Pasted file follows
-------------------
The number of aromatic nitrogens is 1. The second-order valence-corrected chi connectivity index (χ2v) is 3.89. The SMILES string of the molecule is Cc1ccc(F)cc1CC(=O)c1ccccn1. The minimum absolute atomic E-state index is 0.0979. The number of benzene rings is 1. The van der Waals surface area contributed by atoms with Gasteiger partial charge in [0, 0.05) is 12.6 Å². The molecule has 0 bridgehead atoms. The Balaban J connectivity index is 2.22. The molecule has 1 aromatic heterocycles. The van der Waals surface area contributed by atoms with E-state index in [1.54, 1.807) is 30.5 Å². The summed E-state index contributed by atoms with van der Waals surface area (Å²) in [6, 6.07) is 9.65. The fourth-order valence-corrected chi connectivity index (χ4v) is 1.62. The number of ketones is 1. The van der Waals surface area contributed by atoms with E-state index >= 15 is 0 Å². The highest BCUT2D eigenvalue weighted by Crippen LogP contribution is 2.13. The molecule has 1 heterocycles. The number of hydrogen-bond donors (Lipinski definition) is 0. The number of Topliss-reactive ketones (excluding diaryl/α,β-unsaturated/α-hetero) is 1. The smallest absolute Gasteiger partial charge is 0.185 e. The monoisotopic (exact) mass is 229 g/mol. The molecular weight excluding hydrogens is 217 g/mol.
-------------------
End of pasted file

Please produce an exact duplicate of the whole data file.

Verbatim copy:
The number of aromatic nitrogens is 1. The second-order valence-corrected chi connectivity index (χ2v) is 3.89. The SMILES string of the molecule is Cc1ccc(F)cc1CC(=O)c1ccccn1. The minimum absolute atomic E-state index is 0.0979. The number of benzene rings is 1. The van der Waals surface area contributed by atoms with Gasteiger partial charge in [0, 0.05) is 12.6 Å². The molecule has 0 bridgehead atoms. The Balaban J connectivity index is 2.22. The molecule has 1 aromatic heterocycles. The van der Waals surface area contributed by atoms with E-state index in [1.54, 1.807) is 30.5 Å². The summed E-state index contributed by atoms with van der Waals surface area (Å²) in [6, 6.07) is 9.65. The fourth-order valence-corrected chi connectivity index (χ4v) is 1.62. The number of ketones is 1. The van der Waals surface area contributed by atoms with E-state index >= 15 is 0 Å². The highest BCUT2D eigenvalue weighted by Crippen LogP contribution is 2.13. The molecule has 1 heterocycles. The number of hydrogen-bond donors (Lipinski definition) is 0. The number of Topliss-reactive ketones (excluding diaryl/α,β-unsaturated/α-hetero) is 1. The smallest absolute Gasteiger partial charge is 0.185 e. The monoisotopic (exact) mass is 229 g/mol. The molecular weight excluding hydrogens is 217 g/mol.